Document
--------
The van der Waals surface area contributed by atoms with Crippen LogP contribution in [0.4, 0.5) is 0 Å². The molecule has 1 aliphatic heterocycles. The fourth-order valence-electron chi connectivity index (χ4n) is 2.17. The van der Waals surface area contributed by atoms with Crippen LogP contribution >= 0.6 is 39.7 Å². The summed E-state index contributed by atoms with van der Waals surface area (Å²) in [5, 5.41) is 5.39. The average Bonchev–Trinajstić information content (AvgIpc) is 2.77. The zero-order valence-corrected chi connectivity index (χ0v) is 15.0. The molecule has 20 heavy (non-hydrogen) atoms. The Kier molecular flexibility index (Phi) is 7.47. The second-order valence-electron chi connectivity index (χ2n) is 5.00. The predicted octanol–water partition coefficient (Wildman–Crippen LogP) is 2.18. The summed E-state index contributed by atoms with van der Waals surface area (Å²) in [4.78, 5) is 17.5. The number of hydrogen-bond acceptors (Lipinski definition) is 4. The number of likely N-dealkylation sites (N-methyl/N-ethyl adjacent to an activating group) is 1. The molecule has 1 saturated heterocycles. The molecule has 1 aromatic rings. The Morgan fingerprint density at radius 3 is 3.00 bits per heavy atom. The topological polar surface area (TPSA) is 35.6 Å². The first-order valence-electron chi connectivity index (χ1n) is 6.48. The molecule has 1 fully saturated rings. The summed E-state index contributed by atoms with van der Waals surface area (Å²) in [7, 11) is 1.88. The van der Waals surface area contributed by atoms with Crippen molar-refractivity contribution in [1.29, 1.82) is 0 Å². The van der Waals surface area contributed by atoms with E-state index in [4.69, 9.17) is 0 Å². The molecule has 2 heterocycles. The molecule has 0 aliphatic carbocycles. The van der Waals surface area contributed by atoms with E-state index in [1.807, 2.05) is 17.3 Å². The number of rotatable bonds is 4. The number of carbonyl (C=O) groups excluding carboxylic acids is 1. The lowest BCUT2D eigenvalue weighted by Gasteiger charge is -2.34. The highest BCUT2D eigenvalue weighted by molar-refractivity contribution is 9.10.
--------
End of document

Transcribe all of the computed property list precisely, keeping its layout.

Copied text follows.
The van der Waals surface area contributed by atoms with Crippen LogP contribution in [0.4, 0.5) is 0 Å². The molecule has 1 aliphatic heterocycles. The fourth-order valence-electron chi connectivity index (χ4n) is 2.17. The van der Waals surface area contributed by atoms with Crippen LogP contribution >= 0.6 is 39.7 Å². The summed E-state index contributed by atoms with van der Waals surface area (Å²) in [5, 5.41) is 5.39. The average Bonchev–Trinajstić information content (AvgIpc) is 2.77. The zero-order valence-corrected chi connectivity index (χ0v) is 15.0. The molecule has 20 heavy (non-hydrogen) atoms. The Kier molecular flexibility index (Phi) is 7.47. The second-order valence-electron chi connectivity index (χ2n) is 5.00. The predicted octanol–water partition coefficient (Wildman–Crippen LogP) is 2.18. The summed E-state index contributed by atoms with van der Waals surface area (Å²) in [4.78, 5) is 17.5. The number of hydrogen-bond acceptors (Lipinski definition) is 4. The number of likely N-dealkylation sites (N-methyl/N-ethyl adjacent to an activating group) is 1. The molecule has 1 saturated heterocycles. The molecule has 1 aromatic rings. The Morgan fingerprint density at radius 3 is 3.00 bits per heavy atom. The topological polar surface area (TPSA) is 35.6 Å². The first-order valence-electron chi connectivity index (χ1n) is 6.48. The molecule has 1 fully saturated rings. The summed E-state index contributed by atoms with van der Waals surface area (Å²) in [7, 11) is 1.88. The van der Waals surface area contributed by atoms with Crippen molar-refractivity contribution in [1.29, 1.82) is 0 Å². The van der Waals surface area contributed by atoms with E-state index in [4.69, 9.17) is 0 Å². The molecule has 2 heterocycles. The molecule has 0 aliphatic carbocycles. The van der Waals surface area contributed by atoms with E-state index in [1.807, 2.05) is 17.3 Å². The number of rotatable bonds is 4. The number of carbonyl (C=O) groups excluding carboxylic acids is 1. The lowest BCUT2D eigenvalue weighted by Gasteiger charge is -2.34. The highest BCUT2D eigenvalue weighted by molar-refractivity contribution is 9.10.